“Esme’s thievery began last spring – she brought home 11 masks in one day,” Felmet said. “I was so delighted that she wasn’t bringing me birds and she got a lot of praise – and maybe a few treats for the gifts that weren’t recently alive.”

Esme’s a completist: If she steals one glove, she must have the other.

“She brings them separately but almost always goes back to get the second glove,” said Felmet, who is a medical doctor.

“As soon as I put the sign up, she went for a week of not bringing me anything,” Felmet told WKRG, the local CBS affiliate station. “I had the impression she was a little mad about it.” 

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Esme’s haul from a recent pilfering expedition.

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Buddy The Cat Denies Losing Fight To Rodent

MALAGA, Spain — After a viral video showed him furiously back-peddling during a vicious encounter with a rat, Buddy the Cat blasted the media for suggesting he lost a fight to the tiny rodent.

“Fake news!” Buddy told reporters on Thursday. “The fake news media hates me and other cats are jealous of me, which is why they’ve released this heavily edited, out-of-context video that purports to show me ‘losing’ a fight to a rat.”

A witness from Malaga, a municipality on Spain’s southern coast, told MSN that he heard a ruckus when he headed outside and witnessed an “epic battle” between a cat and a rat, with the rodent “leaping in the air and kicking like a real ninja.”

Just a few hours after the video went viral, several users on Twitter identified the feline as Buddy, sparking a torrent of memes and jokes at the tabby cat’s expense.

“A hundred bucks says Buddy would’ve attacked the hell out of that rat if it was a snack,” Twitter user @LosGatos212 wrote.

“lol look at Buddy run from that tiny rat,” wrote user @BuddySucks. “So much for his ‘huge muscles’ and his fierce reputation.”

Buddy, who is known for often referring to his “ripped” physique and bragging about defeating a fly in single combat, accused anonymous “haters” of deceptively editing the video to remove “the epic beatdown” he handed to the rat.

“They cut out the part where I dodged his strikes like Neo from the Matrix, then pulled off a Ryu-style spin kick to send the rat flying,” Buddy insisted. “Probably because my muscles looked huge and I looked badass.”

The uploader also deleted a section of the footage in which Buddy breathed fire and fought off a dozen additional rats who came to the aid of their friend, according to Buddy.

Still, viewers weren’t buying it. One meme creator pasted the rat’s head onto the body of Mike Tyson and Buddy’s head onto the body of Tyson’s hapless opponent in a classic clip from the boxer’s prime.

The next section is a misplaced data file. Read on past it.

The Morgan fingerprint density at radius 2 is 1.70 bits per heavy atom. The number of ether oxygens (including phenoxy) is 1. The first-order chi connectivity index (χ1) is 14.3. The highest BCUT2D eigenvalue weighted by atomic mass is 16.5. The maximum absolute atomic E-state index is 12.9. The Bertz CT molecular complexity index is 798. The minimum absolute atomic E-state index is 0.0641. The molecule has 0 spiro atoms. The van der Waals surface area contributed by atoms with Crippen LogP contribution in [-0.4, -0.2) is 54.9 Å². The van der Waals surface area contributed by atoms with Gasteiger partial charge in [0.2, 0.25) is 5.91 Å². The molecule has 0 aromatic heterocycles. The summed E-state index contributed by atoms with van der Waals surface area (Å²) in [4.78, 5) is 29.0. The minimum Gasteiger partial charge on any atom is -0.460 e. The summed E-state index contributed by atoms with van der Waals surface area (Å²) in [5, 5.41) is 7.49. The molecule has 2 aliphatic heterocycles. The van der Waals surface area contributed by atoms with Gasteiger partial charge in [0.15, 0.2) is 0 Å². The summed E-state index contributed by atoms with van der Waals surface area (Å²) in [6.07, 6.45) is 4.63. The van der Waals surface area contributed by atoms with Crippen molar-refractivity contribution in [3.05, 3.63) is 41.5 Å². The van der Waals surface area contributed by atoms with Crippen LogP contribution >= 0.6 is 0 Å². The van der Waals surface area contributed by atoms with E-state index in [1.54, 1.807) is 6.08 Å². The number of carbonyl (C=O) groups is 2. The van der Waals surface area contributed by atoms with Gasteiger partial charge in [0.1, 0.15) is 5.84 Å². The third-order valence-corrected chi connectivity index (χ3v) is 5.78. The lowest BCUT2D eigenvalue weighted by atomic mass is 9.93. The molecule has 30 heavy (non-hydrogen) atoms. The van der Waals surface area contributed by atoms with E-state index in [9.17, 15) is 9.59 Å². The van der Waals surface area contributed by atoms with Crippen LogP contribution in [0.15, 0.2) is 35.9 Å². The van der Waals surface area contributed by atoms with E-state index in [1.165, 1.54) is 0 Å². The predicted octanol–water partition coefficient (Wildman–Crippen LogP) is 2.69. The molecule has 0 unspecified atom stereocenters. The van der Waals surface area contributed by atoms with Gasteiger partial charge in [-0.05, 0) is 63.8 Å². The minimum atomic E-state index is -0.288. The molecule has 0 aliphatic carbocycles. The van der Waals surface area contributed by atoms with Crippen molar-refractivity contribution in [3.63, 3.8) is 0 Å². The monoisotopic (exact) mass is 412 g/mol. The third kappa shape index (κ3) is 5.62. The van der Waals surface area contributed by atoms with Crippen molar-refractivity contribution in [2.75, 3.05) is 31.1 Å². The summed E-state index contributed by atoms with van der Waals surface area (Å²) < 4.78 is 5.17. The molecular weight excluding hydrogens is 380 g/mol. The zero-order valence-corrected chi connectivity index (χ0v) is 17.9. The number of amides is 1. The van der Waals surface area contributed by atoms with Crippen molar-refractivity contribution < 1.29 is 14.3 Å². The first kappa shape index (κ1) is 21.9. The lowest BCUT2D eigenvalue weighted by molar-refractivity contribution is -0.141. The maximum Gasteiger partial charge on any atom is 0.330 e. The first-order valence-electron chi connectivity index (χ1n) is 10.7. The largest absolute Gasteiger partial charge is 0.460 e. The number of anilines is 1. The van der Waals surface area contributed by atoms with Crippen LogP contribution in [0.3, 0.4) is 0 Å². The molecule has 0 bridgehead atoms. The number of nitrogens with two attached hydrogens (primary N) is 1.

Buddy the Cat responded by challenging his haters to a fight, “so we can go gato e gato like real cats.”

“We’ll see who the real tough cat is,” he told his haters, “when I’m victorious and eating celebratory turkey, and you’re out cold on the mat!”

Chasing Clicks, News Sites Blame Cat For Woman’s Death

If you’d just skimmed headlines like “Kiss of Death: Elderly Woman Killed By Cat” and “Tragedy as woman is killed by her CAT, as doctors issue a dire warning to pet owners” you’d think a woman was somehow violently killed by an enraged 10-pound cat.

The reality is much less dramatic: A woman’s cat scratched her, then licked the wound.

Through her saliva, the cat named Minty infected the victim with bacterial meningitis, doctors told the New Zealand Herald.

The woman fell into a coma, was found by relatives and brought to Melbourne’s Box Hill Hospital, where medical staff kept her sedated as they tried to treat her. With few options, the family in consultation with the doctors decided to wake her to say goodbye, then placed her back in a coma and withdrew life support.

“Infections related to cat bites and scratches like this person, we’d get at least one a week where somebody comes into the hospital,” Lindsay Grayson, director of infectious diseases at Melbourne’s Austin Health, told the newspaper. “It is very important that if a cat is biting or scratching you, you mention it to your GP.”

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The woman was 80 years old, and the story suggests she had a compromised immune system. It didn’t provide any other details about her overall health, existing co-morbidities or whether her cat was allowed outdoors. Outside cats have a greater chance of picking up bacteria that can harm humans, experts say. A separate article mentioned the victim took blood thinners.